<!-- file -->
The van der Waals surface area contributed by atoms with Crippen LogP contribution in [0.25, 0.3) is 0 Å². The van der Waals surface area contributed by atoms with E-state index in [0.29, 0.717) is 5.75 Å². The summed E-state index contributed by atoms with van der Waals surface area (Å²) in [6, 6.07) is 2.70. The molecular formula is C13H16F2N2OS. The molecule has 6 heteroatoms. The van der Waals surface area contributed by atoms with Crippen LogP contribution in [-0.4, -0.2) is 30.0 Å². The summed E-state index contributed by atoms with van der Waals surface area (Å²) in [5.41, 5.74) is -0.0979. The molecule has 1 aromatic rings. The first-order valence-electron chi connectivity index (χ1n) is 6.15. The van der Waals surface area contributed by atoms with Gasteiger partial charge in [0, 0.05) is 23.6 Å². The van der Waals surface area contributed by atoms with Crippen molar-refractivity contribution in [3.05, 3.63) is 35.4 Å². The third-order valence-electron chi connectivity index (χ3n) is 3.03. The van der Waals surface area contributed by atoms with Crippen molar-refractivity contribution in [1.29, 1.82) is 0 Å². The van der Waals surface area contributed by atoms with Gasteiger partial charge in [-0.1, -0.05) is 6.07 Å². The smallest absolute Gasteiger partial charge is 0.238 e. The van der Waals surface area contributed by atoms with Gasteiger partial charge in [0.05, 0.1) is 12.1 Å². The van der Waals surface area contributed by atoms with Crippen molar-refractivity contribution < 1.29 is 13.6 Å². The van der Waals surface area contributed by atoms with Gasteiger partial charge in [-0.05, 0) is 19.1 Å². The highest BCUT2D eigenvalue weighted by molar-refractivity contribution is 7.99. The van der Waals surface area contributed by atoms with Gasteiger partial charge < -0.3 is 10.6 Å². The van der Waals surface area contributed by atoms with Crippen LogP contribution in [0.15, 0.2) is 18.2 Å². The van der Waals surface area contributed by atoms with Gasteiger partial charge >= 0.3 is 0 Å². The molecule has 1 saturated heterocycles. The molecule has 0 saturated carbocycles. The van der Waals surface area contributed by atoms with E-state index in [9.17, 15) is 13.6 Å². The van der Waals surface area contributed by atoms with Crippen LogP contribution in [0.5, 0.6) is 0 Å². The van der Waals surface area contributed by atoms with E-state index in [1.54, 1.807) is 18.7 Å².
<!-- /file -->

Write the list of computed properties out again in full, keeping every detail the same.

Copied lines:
The van der Waals surface area contributed by atoms with Crippen LogP contribution in [0.25, 0.3) is 0 Å². The van der Waals surface area contributed by atoms with E-state index in [0.29, 0.717) is 5.75 Å². The summed E-state index contributed by atoms with van der Waals surface area (Å²) in [6, 6.07) is 2.70. The molecular formula is C13H16F2N2OS. The molecule has 6 heteroatoms. The van der Waals surface area contributed by atoms with Crippen LogP contribution in [-0.4, -0.2) is 30.0 Å². The summed E-state index contributed by atoms with van der Waals surface area (Å²) in [5.41, 5.74) is -0.0979. The molecule has 1 aromatic rings. The first-order valence-electron chi connectivity index (χ1n) is 6.15. The van der Waals surface area contributed by atoms with Gasteiger partial charge in [0, 0.05) is 23.6 Å². The van der Waals surface area contributed by atoms with Crippen molar-refractivity contribution in [3.05, 3.63) is 35.4 Å². The third-order valence-electron chi connectivity index (χ3n) is 3.03. The van der Waals surface area contributed by atoms with Crippen molar-refractivity contribution in [1.29, 1.82) is 0 Å². The van der Waals surface area contributed by atoms with Gasteiger partial charge in [-0.1, -0.05) is 6.07 Å². The smallest absolute Gasteiger partial charge is 0.238 e. The van der Waals surface area contributed by atoms with Gasteiger partial charge in [0.05, 0.1) is 12.1 Å². The van der Waals surface area contributed by atoms with Crippen molar-refractivity contribution < 1.29 is 13.6 Å². The van der Waals surface area contributed by atoms with Gasteiger partial charge in [-0.05, 0) is 19.1 Å². The highest BCUT2D eigenvalue weighted by molar-refractivity contribution is 7.99. The van der Waals surface area contributed by atoms with Gasteiger partial charge < -0.3 is 10.6 Å². The van der Waals surface area contributed by atoms with Crippen LogP contribution in [0.15, 0.2) is 18.2 Å². The van der Waals surface area contributed by atoms with Gasteiger partial charge >= 0.3 is 0 Å². The molecule has 1 saturated heterocycles. The molecule has 0 saturated carbocycles. The van der Waals surface area contributed by atoms with E-state index in [9.17, 15) is 13.6 Å². The van der Waals surface area contributed by atoms with Crippen LogP contribution in [0.5, 0.6) is 0 Å². The van der Waals surface area contributed by atoms with E-state index in [1.54, 1.807) is 18.7 Å².